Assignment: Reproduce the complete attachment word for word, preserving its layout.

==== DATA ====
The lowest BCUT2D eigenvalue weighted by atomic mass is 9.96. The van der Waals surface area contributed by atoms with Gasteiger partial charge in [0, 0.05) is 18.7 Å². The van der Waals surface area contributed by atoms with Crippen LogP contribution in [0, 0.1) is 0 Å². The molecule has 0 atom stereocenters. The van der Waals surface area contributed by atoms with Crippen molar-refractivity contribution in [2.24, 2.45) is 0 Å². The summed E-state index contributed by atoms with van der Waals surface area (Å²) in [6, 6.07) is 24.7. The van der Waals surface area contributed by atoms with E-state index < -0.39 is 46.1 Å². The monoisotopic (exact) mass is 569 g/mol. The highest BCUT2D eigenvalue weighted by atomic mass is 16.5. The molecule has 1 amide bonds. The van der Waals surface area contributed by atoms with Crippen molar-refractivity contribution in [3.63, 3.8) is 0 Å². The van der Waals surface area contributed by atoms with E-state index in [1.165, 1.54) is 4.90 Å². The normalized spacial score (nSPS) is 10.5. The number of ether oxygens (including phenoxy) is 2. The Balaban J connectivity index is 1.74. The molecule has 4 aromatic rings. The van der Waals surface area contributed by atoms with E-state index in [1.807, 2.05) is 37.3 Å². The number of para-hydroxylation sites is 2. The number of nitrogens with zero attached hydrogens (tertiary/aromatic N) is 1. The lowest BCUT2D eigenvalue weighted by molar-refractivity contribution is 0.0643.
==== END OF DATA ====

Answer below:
The lowest BCUT2D eigenvalue weighted by atomic mass is 9.96. The van der Waals surface area contributed by atoms with Gasteiger partial charge in [0, 0.05) is 18.7 Å². The van der Waals surface area contributed by atoms with Crippen LogP contribution in [0, 0.1) is 0 Å². The molecule has 0 atom stereocenters. The van der Waals surface area contributed by atoms with Crippen molar-refractivity contribution in [2.24, 2.45) is 0 Å². The summed E-state index contributed by atoms with van der Waals surface area (Å²) in [6, 6.07) is 24.7. The van der Waals surface area contributed by atoms with E-state index < -0.39 is 46.1 Å². The monoisotopic (exact) mass is 569 g/mol. The highest BCUT2D eigenvalue weighted by atomic mass is 16.5. The molecule has 1 amide bonds. The van der Waals surface area contributed by atoms with Crippen molar-refractivity contribution in [3.63, 3.8) is 0 Å². The van der Waals surface area contributed by atoms with E-state index in [1.165, 1.54) is 4.90 Å². The normalized spacial score (nSPS) is 10.5. The number of ether oxygens (including phenoxy) is 2. The Balaban J connectivity index is 1.74. The molecule has 4 aromatic rings. The van der Waals surface area contributed by atoms with E-state index in [1.807, 2.05) is 37.3 Å². The number of para-hydroxylation sites is 2. The number of nitrogens with zero attached hydrogens (tertiary/aromatic N) is 1. The lowest BCUT2D eigenvalue weighted by molar-refractivity contribution is 0.0643.